Each day, RALIANCE is helping leaders establish safe environments and strong communities. And in the meantime, this article offers many ideas on how to empower employees and is a call to action for companies to do a better job.

Bumble isn’t just about swiping right…

This week, a bill will become law in Texas criminalizing the sending of unsolicited sexual photos.

While most states have laws that explicitly criminalize the act of exposing one’s genitals in public, few incorporate language that extends criminalization to “unsolicited sexual photos.” Today’s technology, such as text messages, direct messages, AirDrop, email, social media, and dating apps can all be easily used to send unwanted sexual images — with little recourse.

How serious a problem is it? A 2017 YouGov survey found roughly 3 in 4 millennial women have received a message with an uninvited graphic image, or a “dick pic.”  In other words, many individuals are actively choosing to use technology to commit acts of indecent exposure.  

Spearheading the issue is Whitney Wolfe Herd, CEO of popular dating app Bumble who wants to build a workplace where women can thrive. Herd has already taken action to address this issue – sending unsolicited lewd photos on Bumble gets you immediately banned from the app. This move was part of increased safety measures adopted by the app this past April, and we hope Herd’s leadership on this issue influences others to do the same.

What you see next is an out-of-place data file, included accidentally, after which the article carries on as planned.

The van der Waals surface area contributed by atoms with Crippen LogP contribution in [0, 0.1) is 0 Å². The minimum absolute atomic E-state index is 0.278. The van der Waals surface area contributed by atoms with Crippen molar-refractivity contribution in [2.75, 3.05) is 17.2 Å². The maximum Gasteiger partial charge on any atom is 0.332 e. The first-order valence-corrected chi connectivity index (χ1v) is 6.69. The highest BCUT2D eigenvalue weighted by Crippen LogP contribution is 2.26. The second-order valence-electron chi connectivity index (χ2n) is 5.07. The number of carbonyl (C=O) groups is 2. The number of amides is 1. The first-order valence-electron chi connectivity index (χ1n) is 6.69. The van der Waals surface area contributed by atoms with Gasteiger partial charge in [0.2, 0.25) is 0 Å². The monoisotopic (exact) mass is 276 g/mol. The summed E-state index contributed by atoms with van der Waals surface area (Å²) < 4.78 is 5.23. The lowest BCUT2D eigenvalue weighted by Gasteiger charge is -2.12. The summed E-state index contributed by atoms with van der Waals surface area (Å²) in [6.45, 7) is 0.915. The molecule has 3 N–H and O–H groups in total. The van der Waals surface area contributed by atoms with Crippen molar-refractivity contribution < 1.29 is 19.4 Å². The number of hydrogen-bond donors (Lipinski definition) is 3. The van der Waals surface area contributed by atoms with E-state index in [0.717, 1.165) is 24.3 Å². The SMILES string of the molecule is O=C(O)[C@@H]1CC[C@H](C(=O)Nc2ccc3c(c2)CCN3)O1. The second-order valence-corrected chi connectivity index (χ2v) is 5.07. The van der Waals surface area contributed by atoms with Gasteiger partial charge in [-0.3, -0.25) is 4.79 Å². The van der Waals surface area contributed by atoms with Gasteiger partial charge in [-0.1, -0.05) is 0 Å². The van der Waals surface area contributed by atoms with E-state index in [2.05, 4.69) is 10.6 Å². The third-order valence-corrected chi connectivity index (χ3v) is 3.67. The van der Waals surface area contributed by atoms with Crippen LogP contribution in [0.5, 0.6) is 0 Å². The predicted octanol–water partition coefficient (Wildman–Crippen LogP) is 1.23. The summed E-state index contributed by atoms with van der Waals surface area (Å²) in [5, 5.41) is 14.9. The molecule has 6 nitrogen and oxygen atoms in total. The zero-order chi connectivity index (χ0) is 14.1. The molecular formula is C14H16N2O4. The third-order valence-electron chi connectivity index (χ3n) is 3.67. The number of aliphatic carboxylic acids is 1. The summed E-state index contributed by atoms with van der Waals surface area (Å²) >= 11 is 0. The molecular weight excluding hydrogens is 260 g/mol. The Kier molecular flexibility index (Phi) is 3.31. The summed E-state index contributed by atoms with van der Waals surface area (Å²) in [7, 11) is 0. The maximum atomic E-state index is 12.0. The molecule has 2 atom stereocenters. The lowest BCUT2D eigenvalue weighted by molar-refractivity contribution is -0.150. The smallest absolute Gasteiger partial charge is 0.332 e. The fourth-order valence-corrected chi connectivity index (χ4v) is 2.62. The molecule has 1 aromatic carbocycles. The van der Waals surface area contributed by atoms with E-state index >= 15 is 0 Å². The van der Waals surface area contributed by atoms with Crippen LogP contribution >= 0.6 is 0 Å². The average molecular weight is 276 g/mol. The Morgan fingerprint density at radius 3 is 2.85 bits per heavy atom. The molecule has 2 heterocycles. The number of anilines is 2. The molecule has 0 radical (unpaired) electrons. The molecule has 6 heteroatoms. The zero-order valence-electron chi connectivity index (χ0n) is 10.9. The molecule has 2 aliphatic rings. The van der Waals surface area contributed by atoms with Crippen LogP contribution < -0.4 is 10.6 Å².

At RALIANCE, we’re excited by this work. To end sexual violence in one generation, leaders in tech and commerce must use their influence and reach to establish safe environments and stronger communities. We’re poised to help.

Beyond the Breakthrough: Fighting the Roots of Rape Culture at the Intersections of Race, Gender and Class

It will take all of us to end sexual violence, and the National Sexual Assault Conference (NSAC) is a model for how we can all rally behind this important effort. NSAC brings together nearly 1800 participants across 23 issue-focused tracks, nearly 150 workshops and over 200 speakers. Rounding out this event are the incredible exhibitors and sponsors who play a role in organizing a national conference—including Philadelphia’s WOMEN’S WAY, a nonprofit organization empowering support for equal opportunities for women and girls and taking action in promoting gender equality for all.

WOMEN’S WAY is a champion of strengthening economic supports for women and families and providing leadership opportunities for girls. This year, the organization is providing scholarships for participants to attend the conference. 

Diane Cornman-Levy, the Executive Director of WOMEN’S WAY, sat down with RALIANCE for a conversation connecting the dots between economic access and an inclusive fight to end violence—and highlighting the roots of rape culture.

Read this blog and all the blogs featured in the Beyond The Breakthrough series on Ms Magazine for #NSAC2019!

Beyond the Breakthrough: Preventing Child Sexual Abuse in the Classroom